Use permethrin on your clothing – or buy pre-treated clothing. Permethrin is a synthetic compound that mimics a natural compound from chrysanthemums known as pyrethrum. Now, usually I’d be all over the real stuff, you know that. But again, sometimes you’ve got to do what you’ve got to do to really protect yourself.
You can buy Permethrin Spray to spray on your clothes to prevent mosquitoes. Also spray it on camping tents, backpacks, hiking gear and outdoor gear.
You can also buy some cute clothing already pre-treated and travel friendly so that you don’t have to worry. The treatment is expected to last through about 70 washings.
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Stay indoors or in screened-in enclosures. Let’s be honest. The easiest way not to get bitten by a mosquito is to stay indoors, especially at dusk and at night when they love to bite the most. HOWEVER, the mosquitoes that are transmitting the Zika virus are ones that bite during the day, so you’ve got to be extra vigilant. If you’re hanging out on a screened porch, make sure that there are no holes in the screen and that the door shuts tightly.
Get rid of standing water. Little bits of water, like a thimble-full, can breed mosquitoes. It’s not just pet bowls that are a problem. Dump the standing water from pots and the containers they sit in; trash cans; tops of grills and grill covers; old tires; pool covers; buckets; children’s toys and any place where puddles form. Consider using organic mosquito control tablets in places where you can’t remove the water – such as fountains – to kill mosquito larvae before they hatch.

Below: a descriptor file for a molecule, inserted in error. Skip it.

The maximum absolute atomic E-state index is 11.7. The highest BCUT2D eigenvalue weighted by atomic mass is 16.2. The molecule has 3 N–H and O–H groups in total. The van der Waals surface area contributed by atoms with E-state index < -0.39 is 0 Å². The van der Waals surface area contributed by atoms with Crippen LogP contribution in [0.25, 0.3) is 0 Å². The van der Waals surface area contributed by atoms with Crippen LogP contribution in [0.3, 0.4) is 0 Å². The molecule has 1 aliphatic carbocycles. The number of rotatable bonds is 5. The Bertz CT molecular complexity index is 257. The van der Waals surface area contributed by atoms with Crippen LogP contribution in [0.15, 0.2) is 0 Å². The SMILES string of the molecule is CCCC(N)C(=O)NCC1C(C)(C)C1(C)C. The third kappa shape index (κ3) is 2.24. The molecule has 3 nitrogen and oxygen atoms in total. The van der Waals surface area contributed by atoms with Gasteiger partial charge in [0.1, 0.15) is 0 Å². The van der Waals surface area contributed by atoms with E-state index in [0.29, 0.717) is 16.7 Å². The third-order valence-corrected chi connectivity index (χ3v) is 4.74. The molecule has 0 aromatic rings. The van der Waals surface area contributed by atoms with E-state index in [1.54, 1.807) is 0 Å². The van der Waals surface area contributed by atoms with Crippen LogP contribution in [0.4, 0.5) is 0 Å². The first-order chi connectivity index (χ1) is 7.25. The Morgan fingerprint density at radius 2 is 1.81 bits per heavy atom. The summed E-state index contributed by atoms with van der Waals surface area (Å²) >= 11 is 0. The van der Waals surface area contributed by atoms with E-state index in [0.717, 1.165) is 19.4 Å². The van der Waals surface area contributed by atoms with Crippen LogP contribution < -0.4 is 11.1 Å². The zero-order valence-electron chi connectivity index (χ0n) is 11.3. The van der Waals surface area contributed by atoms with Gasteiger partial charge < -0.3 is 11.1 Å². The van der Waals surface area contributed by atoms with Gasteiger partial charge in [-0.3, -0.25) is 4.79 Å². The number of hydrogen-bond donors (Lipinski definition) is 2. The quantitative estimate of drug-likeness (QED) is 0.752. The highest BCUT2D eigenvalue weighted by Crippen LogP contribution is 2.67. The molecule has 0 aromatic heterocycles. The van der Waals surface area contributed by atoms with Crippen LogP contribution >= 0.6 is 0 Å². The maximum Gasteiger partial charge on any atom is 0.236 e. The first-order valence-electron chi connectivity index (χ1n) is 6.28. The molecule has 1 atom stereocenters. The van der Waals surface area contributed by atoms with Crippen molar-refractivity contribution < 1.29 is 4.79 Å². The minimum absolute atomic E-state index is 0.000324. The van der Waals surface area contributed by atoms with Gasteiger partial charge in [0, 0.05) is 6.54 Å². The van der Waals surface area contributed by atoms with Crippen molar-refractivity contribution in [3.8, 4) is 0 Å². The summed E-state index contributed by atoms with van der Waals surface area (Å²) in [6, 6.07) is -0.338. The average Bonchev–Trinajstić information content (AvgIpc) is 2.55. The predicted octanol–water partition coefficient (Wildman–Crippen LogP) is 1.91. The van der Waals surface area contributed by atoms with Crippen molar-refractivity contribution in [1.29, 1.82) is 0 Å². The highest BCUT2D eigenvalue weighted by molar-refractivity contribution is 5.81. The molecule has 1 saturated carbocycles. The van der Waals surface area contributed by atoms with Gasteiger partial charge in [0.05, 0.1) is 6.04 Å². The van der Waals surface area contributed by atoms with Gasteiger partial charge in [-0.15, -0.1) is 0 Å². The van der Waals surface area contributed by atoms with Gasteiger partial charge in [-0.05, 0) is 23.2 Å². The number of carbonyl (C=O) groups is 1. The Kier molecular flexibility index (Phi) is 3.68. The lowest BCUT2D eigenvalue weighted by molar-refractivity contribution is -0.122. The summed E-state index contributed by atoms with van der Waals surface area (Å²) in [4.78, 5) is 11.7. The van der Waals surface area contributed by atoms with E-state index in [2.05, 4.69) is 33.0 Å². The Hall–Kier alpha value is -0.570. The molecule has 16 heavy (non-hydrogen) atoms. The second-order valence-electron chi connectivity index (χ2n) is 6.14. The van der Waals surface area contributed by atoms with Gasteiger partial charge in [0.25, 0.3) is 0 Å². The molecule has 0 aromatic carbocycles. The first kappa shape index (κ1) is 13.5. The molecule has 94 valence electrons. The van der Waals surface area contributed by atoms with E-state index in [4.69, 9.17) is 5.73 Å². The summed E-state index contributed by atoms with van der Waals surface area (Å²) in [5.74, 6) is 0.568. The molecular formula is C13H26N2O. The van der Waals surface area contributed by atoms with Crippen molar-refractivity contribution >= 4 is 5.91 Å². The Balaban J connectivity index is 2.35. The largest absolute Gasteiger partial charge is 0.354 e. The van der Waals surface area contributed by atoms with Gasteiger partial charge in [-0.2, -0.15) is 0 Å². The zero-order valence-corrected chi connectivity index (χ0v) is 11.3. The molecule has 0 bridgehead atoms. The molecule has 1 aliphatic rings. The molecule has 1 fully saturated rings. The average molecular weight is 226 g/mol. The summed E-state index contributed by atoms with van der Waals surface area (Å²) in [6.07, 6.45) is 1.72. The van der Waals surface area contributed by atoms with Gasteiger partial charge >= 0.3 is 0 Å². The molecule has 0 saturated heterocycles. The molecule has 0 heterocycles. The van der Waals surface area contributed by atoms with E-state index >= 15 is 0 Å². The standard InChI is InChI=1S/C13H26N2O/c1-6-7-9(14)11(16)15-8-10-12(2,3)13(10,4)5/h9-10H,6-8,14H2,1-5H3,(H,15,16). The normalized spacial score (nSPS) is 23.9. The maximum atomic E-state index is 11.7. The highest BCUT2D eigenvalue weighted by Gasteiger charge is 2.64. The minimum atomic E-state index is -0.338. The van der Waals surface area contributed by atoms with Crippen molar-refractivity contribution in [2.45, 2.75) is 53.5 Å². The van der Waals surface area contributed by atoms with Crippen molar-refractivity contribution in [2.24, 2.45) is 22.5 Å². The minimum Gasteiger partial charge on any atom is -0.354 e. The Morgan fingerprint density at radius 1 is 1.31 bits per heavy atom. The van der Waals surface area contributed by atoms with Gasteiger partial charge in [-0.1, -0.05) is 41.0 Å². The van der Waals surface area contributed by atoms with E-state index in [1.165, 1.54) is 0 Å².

Use mosquito netting. Long a part of romantic bedroom decor, use mosquito netting around your bed at night for a more practical purpose of keeping you safe and healthy.
Get one for your children’s beds, too – especially babies. Utilize it when sleeping outdoors, even in a tent. And don’t forget mosquito netting for your head (via this hat idea, albeit not sexy) and don’t forget protecting babies and kids in a stroller!
Use a condom, or don’t have sex, if you’re concerned about your partner carrying the Zika virus. Self explanatory. Do what you’d like with that information.
Try a mosquito fogger. There are natural solutions to killing mosquitoes and lots of other flying bugs in a space in your yard at home. EcoSmart has a an organic mosquito fogger, as well as a spray mosquito and tick control product.
Be wary of just using Citronella. Well meaning people claim that burning a citronella candle will ward off mosquitoes. Maybe. But I planted four citronella plants on my front porch and watched as the bugs landed on them. And I still got bitten. Even though the plants were two feet from me. Just don’t think a citronella candle is your only line of defense for protecting yourself from mosquito bites.
Accept that some people are more attractive to mosquitoes. It’s a biological fact. Some people are magnets for mosquitoes (myself included!) and genetics and odors on your skin seem to be to blame. So while you may be able to take a day hike without a bite, don’t forget to look out for others in your party that may be more susceptible.